Use pruners for cutting limbs up to 3/4 inch diameter. Loppers can handle up to 1-1/2 inch cuts. Use a pruning saw to remove larger branches.
When apple trees reach a desirable height, cut the central leader back to the uppermost branch and remove subsequent upward-growing shoots.
Photography by National Gardening Association.
Suburban Maryland Fall Home Show - Upper Marlboro
Dates: 10/31/2014 – 11/2/2014
Show Place Arena Upper Marlboro
14900 Pennsylvania Ave.
The Home Show is a consumer event designed for homeowners in all stages of remodeling, landscaping and decorating their homes. Each event includes hundreds of home improvement and landscaping exhibits with product demonstrations and sample interior and exterior vignettes. With a combination of new products and expert advice from the pros, the Home Show inspires homeowners with countless ideas on enhancing their home's comfort and functionality, as well as its aesthetic appeal and overall value.
Guaranty Fund Workshop - Maryland Home Improvement Commission
Dates: 11/20/2014 – 11/20/2014
Maryland Department of Labor, Licensing and Regulation - 2nd floor conference room. Baltimore
500 North Calvert Street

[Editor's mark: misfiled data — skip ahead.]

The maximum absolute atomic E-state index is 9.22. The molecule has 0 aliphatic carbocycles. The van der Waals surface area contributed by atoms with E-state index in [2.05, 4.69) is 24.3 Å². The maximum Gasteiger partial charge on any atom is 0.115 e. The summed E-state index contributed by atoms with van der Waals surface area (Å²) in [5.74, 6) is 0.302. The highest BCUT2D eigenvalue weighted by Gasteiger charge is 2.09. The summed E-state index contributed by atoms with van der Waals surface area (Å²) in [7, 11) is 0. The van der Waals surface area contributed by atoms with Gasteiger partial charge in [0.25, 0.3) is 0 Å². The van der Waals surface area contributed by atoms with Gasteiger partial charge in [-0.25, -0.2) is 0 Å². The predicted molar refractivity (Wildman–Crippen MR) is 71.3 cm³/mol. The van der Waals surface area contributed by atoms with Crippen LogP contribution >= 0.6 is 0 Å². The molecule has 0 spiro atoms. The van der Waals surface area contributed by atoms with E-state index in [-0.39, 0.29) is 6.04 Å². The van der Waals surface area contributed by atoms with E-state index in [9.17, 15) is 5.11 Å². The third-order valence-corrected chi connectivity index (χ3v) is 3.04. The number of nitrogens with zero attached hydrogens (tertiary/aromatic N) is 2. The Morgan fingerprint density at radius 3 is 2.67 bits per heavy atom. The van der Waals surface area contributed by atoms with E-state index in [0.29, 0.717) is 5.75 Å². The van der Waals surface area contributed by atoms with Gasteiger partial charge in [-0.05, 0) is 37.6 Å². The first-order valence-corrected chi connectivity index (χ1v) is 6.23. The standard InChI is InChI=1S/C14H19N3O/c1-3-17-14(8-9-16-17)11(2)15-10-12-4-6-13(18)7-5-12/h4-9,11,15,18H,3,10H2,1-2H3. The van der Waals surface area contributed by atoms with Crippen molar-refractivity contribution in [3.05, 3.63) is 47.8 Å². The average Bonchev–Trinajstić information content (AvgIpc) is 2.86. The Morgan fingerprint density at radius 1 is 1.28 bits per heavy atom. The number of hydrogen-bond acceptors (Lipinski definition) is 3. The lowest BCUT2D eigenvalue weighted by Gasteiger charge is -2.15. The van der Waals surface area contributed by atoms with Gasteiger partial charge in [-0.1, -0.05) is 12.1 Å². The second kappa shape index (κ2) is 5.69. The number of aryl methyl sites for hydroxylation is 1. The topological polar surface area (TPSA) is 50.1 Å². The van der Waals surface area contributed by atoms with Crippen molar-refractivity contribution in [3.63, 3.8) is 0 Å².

DLLR's Division of Occupational and Professional Licensing Guaranty Fund Workshop - Maryland Home Improvement Commission The Maryland Home Improvement Commission offers a workshop to inform homeowner and contractors about the Guaranty Fund process. The free workshops are held on the 3rd Thursday of every odd-numbered month (January, March, May, July, September and November) at 2:00 p.m. at 500 North Calvert Street, Baltimore, Maryland 21202, in the 2nd floor conference room. Please use the Centre Street entrance. If you plan to file a claim, or have already filed a claim and would like more information about the claim review process, or if you are a contractor against whom a claim has been filed, this workshop will provide valuable information to you. The workshop will help participants learn more about the Guaranty Fund and the claim process. Please note that we will not discuss specific claims during the workshop.Pre-registration is not required. For more information, please send an email to email@example.com or call 410-230-6309. Who: Homeowners and Contractors What: Free workshop to learn about the MHIC Guaranty Fund process. When: The 3rd Thursday of every other month - (odd months only)January 16, 2014March 20, 2014May 15, 2014July 17, 2014September 18, 2014November 20, 2014 What Time: 2:00 PM until 3:15 PM Where: 500 North Calvert StreetBaltimore, Maryland 21202(Please use the Centre Street entrance) Why: To learn about the Guaranty Fund process and what a homeowner and contractor can expect after a claim is filed against the Guaranty Fund. We will answer these and other questions: What is the Fund? Who is eligible for the Fund?How much can I recover? What costs are not covered?How long does the process take? What is a small claim?What if the contractor files bankruptcy? What can I expect at a hearing?